Apple has confirmed that iPhone owners affected by an enforced, hidden battery-saver mode that reduces device performance will be able to switch the controversial feature off after the next iOS firmware update.
The option will be available to owners of the iPhone 6, 6 Plus, SE, 6S, 6S Plus, 7 and 7 Plus. Several legal claims have been made against Apple since the feature was uncovered, including a criminal complaint lodged against Apple CEO, Tim Cook. Apple CEO Receives Criminal Complaint from Consumer Group
The effects of the feature can also be reversed by replacing the device’s battery. In response to the recent backlash, Apple discounted out-of-warranty battery replacements for affected customers to $29.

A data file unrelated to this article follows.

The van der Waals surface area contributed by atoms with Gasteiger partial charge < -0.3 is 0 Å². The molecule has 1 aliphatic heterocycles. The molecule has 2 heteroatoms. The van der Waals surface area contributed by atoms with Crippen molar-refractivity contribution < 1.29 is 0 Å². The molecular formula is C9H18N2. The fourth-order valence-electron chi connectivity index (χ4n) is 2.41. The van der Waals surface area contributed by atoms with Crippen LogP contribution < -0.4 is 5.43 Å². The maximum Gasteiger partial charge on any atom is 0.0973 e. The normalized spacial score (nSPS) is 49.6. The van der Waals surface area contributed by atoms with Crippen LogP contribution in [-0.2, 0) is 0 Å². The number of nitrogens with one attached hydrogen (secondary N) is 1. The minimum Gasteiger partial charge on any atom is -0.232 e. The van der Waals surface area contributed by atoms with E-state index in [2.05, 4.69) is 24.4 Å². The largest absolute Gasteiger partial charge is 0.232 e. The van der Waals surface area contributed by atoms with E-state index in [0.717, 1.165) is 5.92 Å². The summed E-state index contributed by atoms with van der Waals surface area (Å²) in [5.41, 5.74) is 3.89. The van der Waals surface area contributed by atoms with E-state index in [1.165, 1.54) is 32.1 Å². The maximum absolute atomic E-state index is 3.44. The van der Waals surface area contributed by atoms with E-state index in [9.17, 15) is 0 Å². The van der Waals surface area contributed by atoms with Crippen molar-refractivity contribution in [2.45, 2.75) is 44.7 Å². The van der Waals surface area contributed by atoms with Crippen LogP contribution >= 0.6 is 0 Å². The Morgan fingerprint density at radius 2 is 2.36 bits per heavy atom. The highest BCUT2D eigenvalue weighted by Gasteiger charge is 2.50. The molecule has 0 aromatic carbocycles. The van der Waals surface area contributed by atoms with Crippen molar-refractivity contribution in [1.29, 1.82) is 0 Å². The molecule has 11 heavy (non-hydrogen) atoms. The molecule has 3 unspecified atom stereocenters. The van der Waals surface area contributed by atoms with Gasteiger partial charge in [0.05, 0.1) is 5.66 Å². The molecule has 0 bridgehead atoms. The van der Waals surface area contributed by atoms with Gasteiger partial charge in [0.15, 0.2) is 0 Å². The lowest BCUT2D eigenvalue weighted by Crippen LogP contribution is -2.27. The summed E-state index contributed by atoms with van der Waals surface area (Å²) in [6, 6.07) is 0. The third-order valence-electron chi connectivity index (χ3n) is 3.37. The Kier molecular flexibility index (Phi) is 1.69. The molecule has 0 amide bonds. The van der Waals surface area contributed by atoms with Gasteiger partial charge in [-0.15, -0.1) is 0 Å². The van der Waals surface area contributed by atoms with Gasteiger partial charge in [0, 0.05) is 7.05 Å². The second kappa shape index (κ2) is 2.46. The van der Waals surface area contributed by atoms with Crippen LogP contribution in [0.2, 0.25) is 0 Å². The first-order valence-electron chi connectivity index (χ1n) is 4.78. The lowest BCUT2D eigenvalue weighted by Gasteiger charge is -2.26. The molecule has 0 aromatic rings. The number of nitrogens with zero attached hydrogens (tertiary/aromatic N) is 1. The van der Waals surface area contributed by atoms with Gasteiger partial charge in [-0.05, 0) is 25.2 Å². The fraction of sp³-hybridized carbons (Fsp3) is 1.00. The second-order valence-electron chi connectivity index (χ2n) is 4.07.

A release date for iOS 11.3 hasn’t been announced, but is believed to be due in March 2018.
I have quite a lot of sympathy with Apple on this topic (not a position I often find myself in!). Apple’s success has partly been successful because it has hidden things from its users to keep life simple for them. In this case, the decision was to avoid peak demand causing resets, when the battery gets too low. That seems a reasonable decision, to me and I am having trouble understanding the huffing and puffing around this. I suspect its more the kind of outrage that seems to impact brands that develop an especially emotional relationship with their customers. If this happens, then it could explain why Sony has so much trouble if it makes wrong decisions, while Samsung seems, so far, to be able to avoid the worst outrage. (BR)